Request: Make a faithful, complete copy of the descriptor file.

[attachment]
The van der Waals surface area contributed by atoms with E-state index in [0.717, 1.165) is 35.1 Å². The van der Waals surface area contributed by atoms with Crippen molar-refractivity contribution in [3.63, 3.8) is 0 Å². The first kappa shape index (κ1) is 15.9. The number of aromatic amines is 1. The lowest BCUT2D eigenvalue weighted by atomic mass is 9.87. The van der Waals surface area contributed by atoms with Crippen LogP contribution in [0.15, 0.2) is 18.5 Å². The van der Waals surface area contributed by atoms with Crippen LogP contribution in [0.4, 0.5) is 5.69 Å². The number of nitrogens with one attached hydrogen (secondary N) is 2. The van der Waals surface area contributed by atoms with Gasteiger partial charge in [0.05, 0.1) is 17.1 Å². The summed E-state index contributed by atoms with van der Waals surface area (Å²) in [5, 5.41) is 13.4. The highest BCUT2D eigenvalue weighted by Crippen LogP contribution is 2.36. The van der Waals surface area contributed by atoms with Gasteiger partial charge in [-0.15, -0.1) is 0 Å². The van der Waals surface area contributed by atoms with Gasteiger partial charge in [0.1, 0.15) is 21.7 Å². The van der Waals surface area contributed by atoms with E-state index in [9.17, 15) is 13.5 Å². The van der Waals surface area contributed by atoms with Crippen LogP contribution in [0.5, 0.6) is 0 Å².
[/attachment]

The van der Waals surface area contributed by atoms with E-state index in [0.717, 1.165) is 35.1 Å². The van der Waals surface area contributed by atoms with Crippen molar-refractivity contribution in [3.63, 3.8) is 0 Å². The first kappa shape index (κ1) is 15.9. The number of aromatic amines is 1. The lowest BCUT2D eigenvalue weighted by atomic mass is 9.87. The van der Waals surface area contributed by atoms with Crippen LogP contribution in [0.15, 0.2) is 18.5 Å². The van der Waals surface area contributed by atoms with Crippen LogP contribution in [0.4, 0.5) is 5.69 Å². The number of nitrogens with one attached hydrogen (secondary N) is 2. The van der Waals surface area contributed by atoms with Gasteiger partial charge in [0.05, 0.1) is 17.1 Å². The summed E-state index contributed by atoms with van der Waals surface area (Å²) in [5, 5.41) is 13.4. The highest BCUT2D eigenvalue weighted by Crippen LogP contribution is 2.36. The van der Waals surface area contributed by atoms with Gasteiger partial charge in [-0.15, -0.1) is 0 Å². The van der Waals surface area contributed by atoms with Gasteiger partial charge in [0.1, 0.15) is 21.7 Å². The van der Waals surface area contributed by atoms with E-state index in [9.17, 15) is 13.5 Å². The van der Waals surface area contributed by atoms with Crippen LogP contribution in [0.5, 0.6) is 0 Å².